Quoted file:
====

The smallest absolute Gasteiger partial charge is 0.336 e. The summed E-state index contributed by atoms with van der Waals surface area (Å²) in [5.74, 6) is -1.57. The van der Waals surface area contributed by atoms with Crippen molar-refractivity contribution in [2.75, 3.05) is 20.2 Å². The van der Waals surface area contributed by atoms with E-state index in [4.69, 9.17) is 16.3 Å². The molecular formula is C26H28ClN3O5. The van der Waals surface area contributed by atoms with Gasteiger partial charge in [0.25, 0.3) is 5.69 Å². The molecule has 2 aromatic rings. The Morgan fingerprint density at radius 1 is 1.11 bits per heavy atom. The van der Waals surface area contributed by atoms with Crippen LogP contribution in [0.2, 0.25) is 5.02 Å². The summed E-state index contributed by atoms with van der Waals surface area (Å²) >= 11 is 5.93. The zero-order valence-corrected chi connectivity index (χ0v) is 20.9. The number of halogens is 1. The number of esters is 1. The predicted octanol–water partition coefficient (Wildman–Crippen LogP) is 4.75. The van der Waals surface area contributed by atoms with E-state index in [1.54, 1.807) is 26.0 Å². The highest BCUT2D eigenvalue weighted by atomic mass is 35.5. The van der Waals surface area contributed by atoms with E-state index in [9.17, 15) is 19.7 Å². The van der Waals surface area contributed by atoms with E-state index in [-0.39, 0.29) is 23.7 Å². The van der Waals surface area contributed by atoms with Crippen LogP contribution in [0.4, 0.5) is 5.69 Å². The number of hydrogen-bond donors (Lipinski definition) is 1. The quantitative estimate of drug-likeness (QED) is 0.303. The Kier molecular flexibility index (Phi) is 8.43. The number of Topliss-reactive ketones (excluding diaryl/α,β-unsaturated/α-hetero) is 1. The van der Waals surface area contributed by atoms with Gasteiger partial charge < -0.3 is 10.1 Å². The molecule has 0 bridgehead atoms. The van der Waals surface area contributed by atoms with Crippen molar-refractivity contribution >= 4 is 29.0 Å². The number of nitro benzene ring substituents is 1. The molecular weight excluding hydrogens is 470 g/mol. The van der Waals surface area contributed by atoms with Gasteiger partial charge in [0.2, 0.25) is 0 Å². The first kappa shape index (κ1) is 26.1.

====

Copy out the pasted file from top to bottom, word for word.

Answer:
The smallest absolute Gasteiger partial charge is 0.336 e. The summed E-state index contributed by atoms with van der Waals surface area (Å²) in [5.74, 6) is -1.57. The van der Waals surface area contributed by atoms with Crippen molar-refractivity contribution in [2.75, 3.05) is 20.2 Å². The van der Waals surface area contributed by atoms with E-state index in [4.69, 9.17) is 16.3 Å². The molecular formula is C26H28ClN3O5. The van der Waals surface area contributed by atoms with Gasteiger partial charge in [0.25, 0.3) is 5.69 Å². The molecule has 2 aromatic rings. The Morgan fingerprint density at radius 1 is 1.11 bits per heavy atom. The van der Waals surface area contributed by atoms with Crippen LogP contribution in [0.2, 0.25) is 5.02 Å². The summed E-state index contributed by atoms with van der Waals surface area (Å²) >= 11 is 5.93. The zero-order valence-corrected chi connectivity index (χ0v) is 20.9. The number of halogens is 1. The number of esters is 1. The predicted octanol–water partition coefficient (Wildman–Crippen LogP) is 4.75. The van der Waals surface area contributed by atoms with E-state index in [1.54, 1.807) is 26.0 Å². The highest BCUT2D eigenvalue weighted by atomic mass is 35.5. The van der Waals surface area contributed by atoms with E-state index in [9.17, 15) is 19.7 Å². The van der Waals surface area contributed by atoms with E-state index in [-0.39, 0.29) is 23.7 Å². The van der Waals surface area contributed by atoms with Crippen LogP contribution in [0.4, 0.5) is 5.69 Å². The number of hydrogen-bond donors (Lipinski definition) is 1. The quantitative estimate of drug-likeness (QED) is 0.303. The Kier molecular flexibility index (Phi) is 8.43. The number of Topliss-reactive ketones (excluding diaryl/α,β-unsaturated/α-hetero) is 1. The van der Waals surface area contributed by atoms with Gasteiger partial charge < -0.3 is 10.1 Å². The molecule has 0 bridgehead atoms. The van der Waals surface area contributed by atoms with Crippen molar-refractivity contribution >= 4 is 29.0 Å². The number of nitro benzene ring substituents is 1. The molecular weight excluding hydrogens is 470 g/mol. The van der Waals surface area contributed by atoms with Gasteiger partial charge in [0.2, 0.25) is 0 Å². The first kappa shape index (κ1) is 26.1.